By such methods one can turn Christ into a sun god in the twinkling of an eye, or one can bring up the legends attending the birth of every conceivable god, or one can catch all sorts of mythological doves to keep company with the baptismal dove. The annual vegetation cycle was often at the center of these cults. Deep significance was given to the concepts of growth, death, decay and rebirth.

the mystery religions and their relationship to christianity facts

The cult of Eleusis and its central deity, Demeter, goddess of the soil and farming, is one example. The mystery religions also had secret ceremonies and rites of initiation that separated its members from the outside world. Every mystery religion claimed to impart secret knowledge of the deity. This knowledge would be communicated in clandestine ceremonies often connected to an initiation rite.

The focus of this knowledge was not on a set of revealed truths to be shared with the world, but on hidden higher knowledge to be kept within the circle of believers. At the core of each religion was a myth in which the deity returned to life after death, or else triumphed over his enemies.

Paul and the Mystery Religions - Christianity Defended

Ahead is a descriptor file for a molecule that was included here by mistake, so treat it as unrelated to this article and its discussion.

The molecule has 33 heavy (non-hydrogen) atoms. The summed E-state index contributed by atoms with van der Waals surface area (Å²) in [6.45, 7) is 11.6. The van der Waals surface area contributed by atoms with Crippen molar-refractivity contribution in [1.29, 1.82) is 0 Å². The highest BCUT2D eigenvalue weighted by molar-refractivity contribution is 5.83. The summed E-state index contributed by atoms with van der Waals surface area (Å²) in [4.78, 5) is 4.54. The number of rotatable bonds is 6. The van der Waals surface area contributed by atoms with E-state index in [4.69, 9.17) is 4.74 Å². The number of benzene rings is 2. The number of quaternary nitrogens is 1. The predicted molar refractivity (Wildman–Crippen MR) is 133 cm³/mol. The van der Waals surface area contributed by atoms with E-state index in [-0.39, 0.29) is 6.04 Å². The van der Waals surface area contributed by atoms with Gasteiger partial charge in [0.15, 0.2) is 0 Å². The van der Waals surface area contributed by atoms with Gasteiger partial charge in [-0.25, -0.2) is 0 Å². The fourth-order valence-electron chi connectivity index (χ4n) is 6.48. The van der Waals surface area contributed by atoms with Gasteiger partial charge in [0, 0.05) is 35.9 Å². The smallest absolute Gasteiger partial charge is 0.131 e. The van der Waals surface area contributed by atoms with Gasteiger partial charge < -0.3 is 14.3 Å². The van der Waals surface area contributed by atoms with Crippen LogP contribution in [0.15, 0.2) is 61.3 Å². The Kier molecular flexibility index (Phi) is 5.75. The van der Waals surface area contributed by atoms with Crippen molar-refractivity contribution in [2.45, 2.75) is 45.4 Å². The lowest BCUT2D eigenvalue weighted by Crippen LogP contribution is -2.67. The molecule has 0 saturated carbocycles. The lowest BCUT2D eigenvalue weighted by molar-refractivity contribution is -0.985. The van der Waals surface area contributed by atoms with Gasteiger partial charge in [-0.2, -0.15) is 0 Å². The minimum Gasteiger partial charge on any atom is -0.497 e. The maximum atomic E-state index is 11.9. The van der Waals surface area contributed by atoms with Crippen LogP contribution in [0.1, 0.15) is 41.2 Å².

The goal of the believers was a mystical experience that led them to believe that they had achieved union with their god. The various religious movements found throughout the Roman Empire were not united in doctrine or practice, and they changed dramatically over time.

Any impact that they may have had on Christianity must be evaluated by the time frame in which the religions encountered one another. When comparing religious systems, Philosopher Ronald Nash warns that caution is advised against using careless language. This fallacy occurs when someone argues that just because two things exist side by side, that one must be the cause of the other.

The mere fact that other religions may have had a god who died and then came back to life in some manner does not mean that this was the source of Christian ideas, even if it can be shown that the apostles knew of this other set of beliefs.

Some scholars, hostile to Christianity, tend to exaggerate, or invent, similarities between Christianity and the mystery religions. British scholar Edwyn Bevan writes: Of course if one writes an imaginary description of the Orphic mysteries.